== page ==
China Eastern plane makes emergency landing in Australia after fault tears hole in engine casing

A China Eastern flight bound for Shanghai was forced to turn back to Sydney due to a mid-air emergency involving an engine problem overnight, according to the airline.
A China Eastern Airlines Airbus A330 aircraft sits on the tarmac at Sydney International Airport in Australia, June 12, 2017, after it made an emergency landing with a damaged left engine.
A China Eastern Airlines Airbus A330 aircraft sits on the tarmac at Sydney International Airport in Australia, June 12, 2017, after it made an emergency landing with a damaged left engine. PHOTO: REUTERS

SYDNEY (AFP) - A China Eastern passenger plane suffered a serious fault that tore a huge hole in one of its engine casings and forced the aircraft to make an emergency landing in Sydney, the carrier said on Monday (June 12).

Terrified passengers described a massive din soon after flight MU736 took off from Sydney Airport at 8.30pm (6.30pm Singapore time) on Sunday, as crew cleared seats near the affected engine and turned the flight back. No one was injured.

"The crew observed the abnormal situation of the left engine and decided to return to Sydney Airport immediately," a China Eastern spokeswoman told AFP in an e-mailed statement.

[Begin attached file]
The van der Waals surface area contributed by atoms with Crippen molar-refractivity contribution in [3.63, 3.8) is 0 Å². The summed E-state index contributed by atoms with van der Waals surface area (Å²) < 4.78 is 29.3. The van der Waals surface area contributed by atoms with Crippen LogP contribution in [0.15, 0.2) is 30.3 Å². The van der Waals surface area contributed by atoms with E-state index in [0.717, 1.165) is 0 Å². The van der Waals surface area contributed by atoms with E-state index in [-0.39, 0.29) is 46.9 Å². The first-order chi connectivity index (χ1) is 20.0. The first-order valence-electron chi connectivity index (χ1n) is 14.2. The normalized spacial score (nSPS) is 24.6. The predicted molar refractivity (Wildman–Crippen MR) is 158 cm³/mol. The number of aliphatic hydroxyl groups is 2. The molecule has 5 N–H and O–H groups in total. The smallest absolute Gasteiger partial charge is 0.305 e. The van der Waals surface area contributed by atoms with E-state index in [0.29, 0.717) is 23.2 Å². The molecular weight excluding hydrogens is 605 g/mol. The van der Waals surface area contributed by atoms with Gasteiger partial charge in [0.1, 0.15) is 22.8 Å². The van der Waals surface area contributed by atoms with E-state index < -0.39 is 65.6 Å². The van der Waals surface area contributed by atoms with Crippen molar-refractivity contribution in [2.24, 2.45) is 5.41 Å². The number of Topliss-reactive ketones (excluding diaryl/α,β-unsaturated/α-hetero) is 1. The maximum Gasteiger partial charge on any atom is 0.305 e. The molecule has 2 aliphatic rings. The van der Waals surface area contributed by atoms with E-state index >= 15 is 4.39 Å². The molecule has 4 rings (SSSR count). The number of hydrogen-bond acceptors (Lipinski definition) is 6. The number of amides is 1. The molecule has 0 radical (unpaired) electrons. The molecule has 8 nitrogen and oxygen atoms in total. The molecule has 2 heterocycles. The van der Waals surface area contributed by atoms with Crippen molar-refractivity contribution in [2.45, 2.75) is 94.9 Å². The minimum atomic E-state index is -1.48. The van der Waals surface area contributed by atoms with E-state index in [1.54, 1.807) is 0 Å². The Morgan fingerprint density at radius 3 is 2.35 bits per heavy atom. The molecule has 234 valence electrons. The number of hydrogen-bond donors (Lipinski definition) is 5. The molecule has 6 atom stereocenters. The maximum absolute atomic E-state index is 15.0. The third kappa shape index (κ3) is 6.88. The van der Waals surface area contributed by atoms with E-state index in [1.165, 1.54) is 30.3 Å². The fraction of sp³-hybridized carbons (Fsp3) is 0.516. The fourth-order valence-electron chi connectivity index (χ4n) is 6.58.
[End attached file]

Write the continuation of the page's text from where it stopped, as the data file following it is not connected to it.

"The returned aircraft is currently under investigation at Sydney Airport."

Images posted on social media showed a large hole ripped in the casing of the engine, reportedly an A330.

An unnamed passenger told broadcaster Channel Seven: "We, like, went up in the air and all of a sudden, I heard like 'z-z-z-z-z' and it was really, really loud. It kind of smelled like burning.

"Oh, I was scared. Yes. I was really scared. Our group was terrified."

Another passenger told commercial broadcaster Channel Nine "the wing to my left just started making a massive amount of noise and they cleared all of the seats".

China Eastern said all passengers would be placed on flights departing Australia on Monday.